A new NASA study suggests methane emissions from fossil fuels may be responsible for half of the recent rise in global atmospheric methane concentrations. While we’ve known for some time that methane levels have been increasing worldwide, it hasn’t been clear why. The research narrows uncertainty as to both the sources and trends influencing global methane emissions.
According to the study, which was published last week in the journal Nature Communications, methane emissions from fossil fuels are rising at a rate of 12 to 19 million metric tons a year.
Different interpretations of global methane concentration data have attributed fluctuating methane levels to a wide variety of sources and factors, including fossil fuel production, increased emissions from agriculture and changing wetlands, or the rate of methane removed from the atmosphere.
This new NASA study, however, suggests methane levels are increasing and the primary drivers are emissions from fossil fuels, including oil, gas and coal, along with biogenic sources (e.g., wetlands and cattle).
Science in Context
Using satellite imagery, NASA scientists observed lower and declining methane emissions from wildfires – a decrease happening twice as fast as previous studies have shown. With improved data, researchers now estimate emissions from other sources such as oil and gas to be rising faster than expected.
The revelation comes as multiple studies point to higher than reported emissions of methane, a powerful greenhouse gas, associated with oil and gas activity.
One study from researchers at Carleton University found that oil and gas methane emissions in Alberta, the “Texas of Canada”, are at least 25 to 50 percent higher than current estimates. Another NASA studyidentified a 2500-square mile methane hot spot over the four corners region of New Mexico, Colorado, Utah and Arizona. Subsequent research verified nearby oil and gas emissions as the key source.
Advancing Global Methane Science
A growing number of leading global oil and gas companies including BP, Exxon and Shell have embraced methane reductions as a priority, while others have pledged to a near zero methane emissions future. Access to more and better data is essential for industry and policy makers worldwide to track progress and improve the efficiency of reductions that are achievable today.
It’s why EDF is participating in a series of independent investigator lead scientific studies through UN environment to measure global oil and gas methane emissions. The new work builds on EDF’s multi-year research effort in the United States, which helped to fill important knowledge gaps and to improve field practices as well as inform government policies.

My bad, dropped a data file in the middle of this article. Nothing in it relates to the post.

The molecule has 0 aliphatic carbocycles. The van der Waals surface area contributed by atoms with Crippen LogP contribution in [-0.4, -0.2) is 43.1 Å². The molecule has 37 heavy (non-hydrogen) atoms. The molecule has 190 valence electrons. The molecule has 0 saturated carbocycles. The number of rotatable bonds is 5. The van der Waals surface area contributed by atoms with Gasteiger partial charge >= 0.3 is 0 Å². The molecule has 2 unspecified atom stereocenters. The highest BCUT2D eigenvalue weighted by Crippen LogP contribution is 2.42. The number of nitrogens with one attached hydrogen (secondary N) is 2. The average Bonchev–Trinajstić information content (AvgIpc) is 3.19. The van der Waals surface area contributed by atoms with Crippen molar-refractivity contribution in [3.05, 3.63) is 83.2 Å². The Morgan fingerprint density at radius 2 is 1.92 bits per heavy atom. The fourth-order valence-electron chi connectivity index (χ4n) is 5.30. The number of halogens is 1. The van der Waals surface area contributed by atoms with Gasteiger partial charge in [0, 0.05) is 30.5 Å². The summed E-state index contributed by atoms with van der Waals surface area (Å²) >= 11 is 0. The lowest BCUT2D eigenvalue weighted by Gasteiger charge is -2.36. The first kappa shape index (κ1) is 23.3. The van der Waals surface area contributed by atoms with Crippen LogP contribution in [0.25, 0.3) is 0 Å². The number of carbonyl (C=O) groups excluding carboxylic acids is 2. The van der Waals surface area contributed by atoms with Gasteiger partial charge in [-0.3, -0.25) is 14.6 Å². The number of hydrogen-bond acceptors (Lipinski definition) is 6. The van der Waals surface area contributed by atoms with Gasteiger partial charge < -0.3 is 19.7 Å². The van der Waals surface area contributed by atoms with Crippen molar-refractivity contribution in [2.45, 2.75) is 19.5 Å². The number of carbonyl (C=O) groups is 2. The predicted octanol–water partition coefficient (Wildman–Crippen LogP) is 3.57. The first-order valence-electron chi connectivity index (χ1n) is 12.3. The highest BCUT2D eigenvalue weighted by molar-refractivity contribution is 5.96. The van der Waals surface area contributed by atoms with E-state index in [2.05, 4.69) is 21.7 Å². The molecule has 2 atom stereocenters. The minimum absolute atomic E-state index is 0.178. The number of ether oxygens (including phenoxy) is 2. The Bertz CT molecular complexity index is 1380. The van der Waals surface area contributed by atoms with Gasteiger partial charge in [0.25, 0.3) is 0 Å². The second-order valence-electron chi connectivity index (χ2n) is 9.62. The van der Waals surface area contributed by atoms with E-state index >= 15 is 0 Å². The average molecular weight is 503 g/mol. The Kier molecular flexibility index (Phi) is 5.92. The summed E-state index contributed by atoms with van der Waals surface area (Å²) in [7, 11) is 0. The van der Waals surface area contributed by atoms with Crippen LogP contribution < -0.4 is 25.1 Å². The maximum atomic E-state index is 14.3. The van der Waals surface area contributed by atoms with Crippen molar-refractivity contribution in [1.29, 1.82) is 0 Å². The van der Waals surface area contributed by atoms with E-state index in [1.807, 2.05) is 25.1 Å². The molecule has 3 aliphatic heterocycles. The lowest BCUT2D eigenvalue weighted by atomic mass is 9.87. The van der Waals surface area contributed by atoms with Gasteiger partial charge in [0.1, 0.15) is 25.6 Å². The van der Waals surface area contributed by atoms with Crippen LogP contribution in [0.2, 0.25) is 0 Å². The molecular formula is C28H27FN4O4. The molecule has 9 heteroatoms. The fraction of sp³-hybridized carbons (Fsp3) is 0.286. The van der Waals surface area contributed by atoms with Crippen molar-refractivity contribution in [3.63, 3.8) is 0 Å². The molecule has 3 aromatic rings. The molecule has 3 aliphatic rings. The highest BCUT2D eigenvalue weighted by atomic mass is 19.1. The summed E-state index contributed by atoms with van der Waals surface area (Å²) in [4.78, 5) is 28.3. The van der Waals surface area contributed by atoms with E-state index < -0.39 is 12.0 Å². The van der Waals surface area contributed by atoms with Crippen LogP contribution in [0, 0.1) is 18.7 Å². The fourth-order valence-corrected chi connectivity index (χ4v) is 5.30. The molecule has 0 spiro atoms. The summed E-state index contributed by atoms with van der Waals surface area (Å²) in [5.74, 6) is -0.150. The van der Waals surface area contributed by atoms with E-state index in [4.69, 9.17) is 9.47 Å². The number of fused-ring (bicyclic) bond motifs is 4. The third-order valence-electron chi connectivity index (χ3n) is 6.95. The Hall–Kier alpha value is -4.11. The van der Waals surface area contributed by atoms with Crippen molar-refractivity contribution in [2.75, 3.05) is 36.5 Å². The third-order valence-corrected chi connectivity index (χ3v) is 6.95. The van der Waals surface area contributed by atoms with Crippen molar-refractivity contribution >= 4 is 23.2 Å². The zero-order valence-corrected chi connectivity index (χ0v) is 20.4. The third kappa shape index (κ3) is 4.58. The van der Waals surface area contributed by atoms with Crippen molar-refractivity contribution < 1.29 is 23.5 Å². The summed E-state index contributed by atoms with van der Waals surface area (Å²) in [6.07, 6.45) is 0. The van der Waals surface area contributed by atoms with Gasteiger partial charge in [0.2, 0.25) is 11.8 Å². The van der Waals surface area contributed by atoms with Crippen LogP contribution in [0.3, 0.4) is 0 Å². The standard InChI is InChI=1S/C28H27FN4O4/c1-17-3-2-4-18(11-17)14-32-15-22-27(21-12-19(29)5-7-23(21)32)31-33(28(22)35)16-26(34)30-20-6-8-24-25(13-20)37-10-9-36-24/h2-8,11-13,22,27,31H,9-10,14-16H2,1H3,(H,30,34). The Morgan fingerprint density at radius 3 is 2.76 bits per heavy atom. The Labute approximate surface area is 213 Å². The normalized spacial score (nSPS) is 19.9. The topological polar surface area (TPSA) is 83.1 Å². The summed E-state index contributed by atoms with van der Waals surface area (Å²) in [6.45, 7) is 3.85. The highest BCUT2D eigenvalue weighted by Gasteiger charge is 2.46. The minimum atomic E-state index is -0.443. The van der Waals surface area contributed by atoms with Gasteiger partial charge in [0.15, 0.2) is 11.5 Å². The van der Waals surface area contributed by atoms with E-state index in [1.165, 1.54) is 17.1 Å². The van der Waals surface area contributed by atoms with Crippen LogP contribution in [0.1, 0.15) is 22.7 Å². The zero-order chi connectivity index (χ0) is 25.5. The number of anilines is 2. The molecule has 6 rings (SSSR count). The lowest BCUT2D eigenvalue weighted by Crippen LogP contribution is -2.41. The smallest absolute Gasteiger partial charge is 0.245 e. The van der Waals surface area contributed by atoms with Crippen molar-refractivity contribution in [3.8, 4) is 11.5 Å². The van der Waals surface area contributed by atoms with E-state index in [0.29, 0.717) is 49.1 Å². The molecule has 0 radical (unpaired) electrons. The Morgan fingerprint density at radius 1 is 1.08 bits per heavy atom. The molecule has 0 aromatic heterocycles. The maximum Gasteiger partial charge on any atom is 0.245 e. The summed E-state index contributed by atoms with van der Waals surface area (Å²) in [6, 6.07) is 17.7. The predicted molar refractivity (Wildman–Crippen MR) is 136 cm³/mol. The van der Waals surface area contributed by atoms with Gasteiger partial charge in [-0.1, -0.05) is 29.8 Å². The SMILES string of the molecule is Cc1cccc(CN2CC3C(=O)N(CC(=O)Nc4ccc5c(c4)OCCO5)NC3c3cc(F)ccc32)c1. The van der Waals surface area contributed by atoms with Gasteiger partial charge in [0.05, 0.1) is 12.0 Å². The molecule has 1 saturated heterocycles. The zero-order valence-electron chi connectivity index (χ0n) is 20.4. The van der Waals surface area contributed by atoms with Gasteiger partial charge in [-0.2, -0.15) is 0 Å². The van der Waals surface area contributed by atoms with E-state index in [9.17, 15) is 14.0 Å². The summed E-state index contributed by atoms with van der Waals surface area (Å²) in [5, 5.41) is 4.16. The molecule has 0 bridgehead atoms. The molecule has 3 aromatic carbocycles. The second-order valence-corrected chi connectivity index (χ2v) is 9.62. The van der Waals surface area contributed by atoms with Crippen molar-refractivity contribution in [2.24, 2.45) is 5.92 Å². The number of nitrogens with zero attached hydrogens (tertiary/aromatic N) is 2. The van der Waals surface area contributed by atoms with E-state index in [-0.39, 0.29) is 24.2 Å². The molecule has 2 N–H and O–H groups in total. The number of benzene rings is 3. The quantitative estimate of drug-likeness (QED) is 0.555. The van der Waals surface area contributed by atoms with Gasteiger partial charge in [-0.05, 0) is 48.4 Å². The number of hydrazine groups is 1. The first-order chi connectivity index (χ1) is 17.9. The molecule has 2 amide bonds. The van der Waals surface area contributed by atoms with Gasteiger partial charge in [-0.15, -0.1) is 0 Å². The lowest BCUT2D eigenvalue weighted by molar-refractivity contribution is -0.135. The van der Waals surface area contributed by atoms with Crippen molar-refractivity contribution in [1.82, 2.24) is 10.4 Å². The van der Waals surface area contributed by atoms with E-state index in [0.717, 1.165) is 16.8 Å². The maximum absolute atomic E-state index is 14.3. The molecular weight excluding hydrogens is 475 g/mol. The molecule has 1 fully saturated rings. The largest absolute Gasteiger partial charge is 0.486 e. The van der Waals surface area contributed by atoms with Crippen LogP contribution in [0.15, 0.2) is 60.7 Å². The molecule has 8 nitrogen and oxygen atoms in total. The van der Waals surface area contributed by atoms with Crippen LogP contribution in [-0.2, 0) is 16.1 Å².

Leveraging breakthroughs in technology to further expand our understanding is another key. For example, one of our latest endeavors– a partnership with the Dutch Space Agency – involves tracking atmospheric methane from an orbiting satellite. Data from this satellite is expected to help enhance transparency of these emissions for industry and governments.
Grabbing the Lowest-hanging Fruit
Oil and gas methane is a significant global problem, but it is also a problem with a relatively simple solution. The International Energy Agency singled out methane as a central business issue for oil and gas companies, concluding that the industry can reduce its worldwide emissions by 75 percent – and that up to two thirds of those reductions can be realized at zero net cost. Further, IEA says that just the no net cost reductions would have the same climate impact in 2100 as immediately closing all the coal plants in China.
A key takeaway from this latest NASA study is that methane levels are climbing worldwide and fossil fuel production plays a big role. At the same time, we know that massive reductions across the global oil and gas industry are highly feasible – and also impactful. So, even as better data will lead to more informed decisions for both companies and countries looking to reduce their greenhouse gases that include methane, there are large-scale, low-hanging fruit opportunities that can and should be pursued now.
Image source: NASA
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